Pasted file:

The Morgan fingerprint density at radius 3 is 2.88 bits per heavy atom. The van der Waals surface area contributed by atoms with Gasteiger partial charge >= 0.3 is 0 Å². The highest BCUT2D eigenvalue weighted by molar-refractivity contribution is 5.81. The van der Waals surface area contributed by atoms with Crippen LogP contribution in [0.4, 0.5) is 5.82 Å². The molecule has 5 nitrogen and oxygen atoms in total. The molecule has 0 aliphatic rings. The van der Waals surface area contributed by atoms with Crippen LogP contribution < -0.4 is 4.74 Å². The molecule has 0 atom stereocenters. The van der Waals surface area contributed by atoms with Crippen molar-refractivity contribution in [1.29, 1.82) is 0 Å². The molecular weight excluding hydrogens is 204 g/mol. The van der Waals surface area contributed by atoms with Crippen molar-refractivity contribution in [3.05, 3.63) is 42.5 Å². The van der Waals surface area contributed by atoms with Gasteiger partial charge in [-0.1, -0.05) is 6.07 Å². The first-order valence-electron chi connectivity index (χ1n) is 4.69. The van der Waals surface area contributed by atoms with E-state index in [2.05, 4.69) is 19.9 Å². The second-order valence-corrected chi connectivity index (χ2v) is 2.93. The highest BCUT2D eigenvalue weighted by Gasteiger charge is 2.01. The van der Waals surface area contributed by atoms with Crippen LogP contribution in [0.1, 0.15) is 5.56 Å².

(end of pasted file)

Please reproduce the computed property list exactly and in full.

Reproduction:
The Morgan fingerprint density at radius 3 is 2.88 bits per heavy atom. The van der Waals surface area contributed by atoms with Gasteiger partial charge >= 0.3 is 0 Å². The highest BCUT2D eigenvalue weighted by molar-refractivity contribution is 5.81. The van der Waals surface area contributed by atoms with Crippen LogP contribution in [0.4, 0.5) is 5.82 Å². The molecule has 5 nitrogen and oxygen atoms in total. The molecule has 0 aliphatic rings. The van der Waals surface area contributed by atoms with Crippen LogP contribution < -0.4 is 4.74 Å². The molecule has 0 atom stereocenters. The van der Waals surface area contributed by atoms with Crippen molar-refractivity contribution in [1.29, 1.82) is 0 Å². The molecular weight excluding hydrogens is 204 g/mol. The van der Waals surface area contributed by atoms with Crippen molar-refractivity contribution in [3.05, 3.63) is 42.5 Å². The van der Waals surface area contributed by atoms with Gasteiger partial charge in [-0.1, -0.05) is 6.07 Å². The first-order valence-electron chi connectivity index (χ1n) is 4.69. The van der Waals surface area contributed by atoms with E-state index in [2.05, 4.69) is 19.9 Å². The second-order valence-corrected chi connectivity index (χ2v) is 2.93. The highest BCUT2D eigenvalue weighted by Gasteiger charge is 2.01. The van der Waals surface area contributed by atoms with Crippen LogP contribution in [0.1, 0.15) is 5.56 Å².